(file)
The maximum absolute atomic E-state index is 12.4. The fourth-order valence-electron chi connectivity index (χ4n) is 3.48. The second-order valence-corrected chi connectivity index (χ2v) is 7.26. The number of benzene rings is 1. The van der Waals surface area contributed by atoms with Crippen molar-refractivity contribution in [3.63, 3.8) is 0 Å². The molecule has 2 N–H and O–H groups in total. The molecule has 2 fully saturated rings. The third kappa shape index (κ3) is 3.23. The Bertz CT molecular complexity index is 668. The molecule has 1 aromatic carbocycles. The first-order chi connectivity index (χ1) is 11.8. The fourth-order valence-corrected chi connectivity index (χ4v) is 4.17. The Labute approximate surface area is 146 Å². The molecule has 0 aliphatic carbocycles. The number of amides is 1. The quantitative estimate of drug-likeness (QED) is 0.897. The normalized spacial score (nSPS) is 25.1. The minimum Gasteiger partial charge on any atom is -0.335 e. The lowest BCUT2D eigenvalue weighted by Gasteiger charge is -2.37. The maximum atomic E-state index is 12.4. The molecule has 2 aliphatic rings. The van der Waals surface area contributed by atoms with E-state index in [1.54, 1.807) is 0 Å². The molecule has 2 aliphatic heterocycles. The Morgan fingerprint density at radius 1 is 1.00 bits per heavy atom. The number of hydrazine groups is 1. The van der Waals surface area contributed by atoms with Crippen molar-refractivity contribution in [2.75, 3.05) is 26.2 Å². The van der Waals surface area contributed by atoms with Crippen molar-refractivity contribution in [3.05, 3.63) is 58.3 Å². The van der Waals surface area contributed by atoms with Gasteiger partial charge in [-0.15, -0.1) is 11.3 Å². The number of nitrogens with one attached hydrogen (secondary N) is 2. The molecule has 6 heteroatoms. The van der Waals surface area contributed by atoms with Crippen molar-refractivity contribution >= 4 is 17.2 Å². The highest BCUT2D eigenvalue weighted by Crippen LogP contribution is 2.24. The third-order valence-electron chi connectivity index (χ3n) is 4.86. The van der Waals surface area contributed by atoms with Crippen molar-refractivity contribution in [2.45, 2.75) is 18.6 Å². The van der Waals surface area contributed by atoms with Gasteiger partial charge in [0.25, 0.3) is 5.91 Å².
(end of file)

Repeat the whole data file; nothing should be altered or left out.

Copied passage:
The maximum absolute atomic E-state index is 12.4. The fourth-order valence-electron chi connectivity index (χ4n) is 3.48. The second-order valence-corrected chi connectivity index (χ2v) is 7.26. The number of benzene rings is 1. The van der Waals surface area contributed by atoms with Crippen molar-refractivity contribution in [3.63, 3.8) is 0 Å². The molecule has 2 N–H and O–H groups in total. The molecule has 2 fully saturated rings. The third kappa shape index (κ3) is 3.23. The Bertz CT molecular complexity index is 668. The molecule has 1 aromatic carbocycles. The first-order chi connectivity index (χ1) is 11.8. The fourth-order valence-corrected chi connectivity index (χ4v) is 4.17. The Labute approximate surface area is 146 Å². The molecule has 0 aliphatic carbocycles. The number of amides is 1. The quantitative estimate of drug-likeness (QED) is 0.897. The normalized spacial score (nSPS) is 25.1. The minimum Gasteiger partial charge on any atom is -0.335 e. The lowest BCUT2D eigenvalue weighted by Gasteiger charge is -2.37. The maximum atomic E-state index is 12.4. The molecule has 2 aliphatic rings. The van der Waals surface area contributed by atoms with E-state index in [1.54, 1.807) is 0 Å². The molecule has 2 aliphatic heterocycles. The Morgan fingerprint density at radius 1 is 1.00 bits per heavy atom. The number of hydrazine groups is 1. The van der Waals surface area contributed by atoms with Crippen molar-refractivity contribution in [2.75, 3.05) is 26.2 Å². The van der Waals surface area contributed by atoms with Crippen molar-refractivity contribution in [3.05, 3.63) is 58.3 Å². The van der Waals surface area contributed by atoms with Gasteiger partial charge in [-0.15, -0.1) is 11.3 Å². The number of nitrogens with one attached hydrogen (secondary N) is 2. The molecule has 6 heteroatoms. The van der Waals surface area contributed by atoms with Crippen molar-refractivity contribution >= 4 is 17.2 Å². The highest BCUT2D eigenvalue weighted by Crippen LogP contribution is 2.24. The third-order valence-electron chi connectivity index (χ3n) is 4.86. The van der Waals surface area contributed by atoms with Crippen molar-refractivity contribution in [2.45, 2.75) is 18.6 Å². The van der Waals surface area contributed by atoms with Gasteiger partial charge in [0.25, 0.3) is 5.91 Å².